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Sea pollution explained

Sewage – why is it a problem?

Sewage is broadly a combination of domestic and industrial liquid effluent and suspended solids. It consists of organic faecal matter, bacteria, viruses, fats, chemicals, heavy metals, debris and nutrients such as nitrogen and phosphorous.
Untreated sewage is primarily organic in nature and subject to bacterial decay. In low concentrations it can be beneficial to the marine ecosystem. However, discharged in massive quantities it causes ecological problems such as eutrophication (loss of oxygen from the water) and direct physical impacts to marine life such as poisoning, smothering, and the disruption of growth, respiration, reproduction, and the immune system.

Sewage – human health risks

Raw sewage is full of pathogenic bacteria and viruses. Numerous studies have shown that swimming in sewage contaminated water can lead to gastroenteritis, acute febrile respiratory illness and ear, nose and throat infections. Hepatitis A and typhoid are also possible, although the scientific evidence for these associations is less robust.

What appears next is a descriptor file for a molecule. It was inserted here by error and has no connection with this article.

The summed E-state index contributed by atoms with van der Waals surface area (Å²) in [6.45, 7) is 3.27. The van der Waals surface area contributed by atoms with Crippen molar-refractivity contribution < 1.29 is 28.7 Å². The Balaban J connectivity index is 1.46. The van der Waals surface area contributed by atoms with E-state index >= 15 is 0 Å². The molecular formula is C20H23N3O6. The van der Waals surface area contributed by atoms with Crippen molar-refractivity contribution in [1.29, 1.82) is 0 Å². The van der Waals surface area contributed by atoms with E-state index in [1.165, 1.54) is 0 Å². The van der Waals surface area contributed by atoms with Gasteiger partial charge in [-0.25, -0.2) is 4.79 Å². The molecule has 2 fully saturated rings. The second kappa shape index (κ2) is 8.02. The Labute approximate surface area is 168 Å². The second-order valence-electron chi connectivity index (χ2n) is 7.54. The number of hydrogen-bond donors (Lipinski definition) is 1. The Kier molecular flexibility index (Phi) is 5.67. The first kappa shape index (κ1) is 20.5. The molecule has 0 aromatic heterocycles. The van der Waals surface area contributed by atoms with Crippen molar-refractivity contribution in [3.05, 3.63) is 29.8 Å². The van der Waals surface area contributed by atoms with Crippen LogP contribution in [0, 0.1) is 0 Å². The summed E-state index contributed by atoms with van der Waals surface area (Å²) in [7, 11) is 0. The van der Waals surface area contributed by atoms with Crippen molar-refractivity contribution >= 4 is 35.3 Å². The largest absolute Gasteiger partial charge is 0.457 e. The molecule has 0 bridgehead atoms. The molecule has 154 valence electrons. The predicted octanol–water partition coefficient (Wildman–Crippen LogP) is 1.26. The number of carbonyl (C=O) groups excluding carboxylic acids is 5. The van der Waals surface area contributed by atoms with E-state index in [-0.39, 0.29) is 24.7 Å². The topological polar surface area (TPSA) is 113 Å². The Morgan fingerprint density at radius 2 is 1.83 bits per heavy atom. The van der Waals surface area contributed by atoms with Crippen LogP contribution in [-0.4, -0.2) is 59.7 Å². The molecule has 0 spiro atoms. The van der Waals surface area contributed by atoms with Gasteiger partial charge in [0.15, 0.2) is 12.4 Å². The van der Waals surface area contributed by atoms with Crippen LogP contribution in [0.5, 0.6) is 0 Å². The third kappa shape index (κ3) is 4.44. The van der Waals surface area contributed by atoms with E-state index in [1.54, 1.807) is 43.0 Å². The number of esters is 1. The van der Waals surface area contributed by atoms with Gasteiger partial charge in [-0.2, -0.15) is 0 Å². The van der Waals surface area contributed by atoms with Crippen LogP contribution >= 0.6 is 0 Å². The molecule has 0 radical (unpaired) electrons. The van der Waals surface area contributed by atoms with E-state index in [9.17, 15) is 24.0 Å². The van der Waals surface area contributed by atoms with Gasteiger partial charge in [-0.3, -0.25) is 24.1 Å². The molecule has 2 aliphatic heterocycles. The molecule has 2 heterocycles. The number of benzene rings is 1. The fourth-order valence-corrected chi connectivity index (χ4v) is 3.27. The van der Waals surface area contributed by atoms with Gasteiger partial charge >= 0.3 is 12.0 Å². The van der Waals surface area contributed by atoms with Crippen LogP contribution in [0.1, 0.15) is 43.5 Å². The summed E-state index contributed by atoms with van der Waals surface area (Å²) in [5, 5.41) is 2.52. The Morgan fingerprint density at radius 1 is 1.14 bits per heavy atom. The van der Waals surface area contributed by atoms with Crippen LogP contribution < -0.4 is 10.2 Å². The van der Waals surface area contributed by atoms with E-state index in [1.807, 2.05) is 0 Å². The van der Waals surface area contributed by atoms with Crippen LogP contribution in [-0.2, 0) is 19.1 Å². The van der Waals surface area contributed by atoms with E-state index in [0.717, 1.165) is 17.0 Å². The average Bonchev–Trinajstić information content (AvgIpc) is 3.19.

Shellfish grown in sewage contaminated waters can cause food poisoning because filter feeding animals such as mussels and oysters concentrate sewage relate pathogens and toxins in their tissues as they feed.
The water & sewerage industry

The UK population uses around 17.5 million tonnes of water per day, and disposes of 11 million tonnes of wet sewage, every day.
To do this the industry has over 380,000 km of sewers, 11,000 discharges from sewage treatment works and 27,000 intermittent discharges (storm outlets and combined sewer overflows). The water industry therefore has the single greatest impact on marine and coastal pollution and requires careful environmental regulation.
The 11 water and sewerage companies and the 13 water supply companies run the water industry. The Environment Agency in England and Wales, and the Scottish Environment Protection Agency and the Department of Environment Northern Ireland are the environmental regulators. The industry is overseen in England and Wales by the Government’s Water Services Regulatory Authority (Ofwat), in Scotland by the Water Industry Commission, and in Northern Ireland by the Utility Regulator.

Sewage – investment to clean-up the coast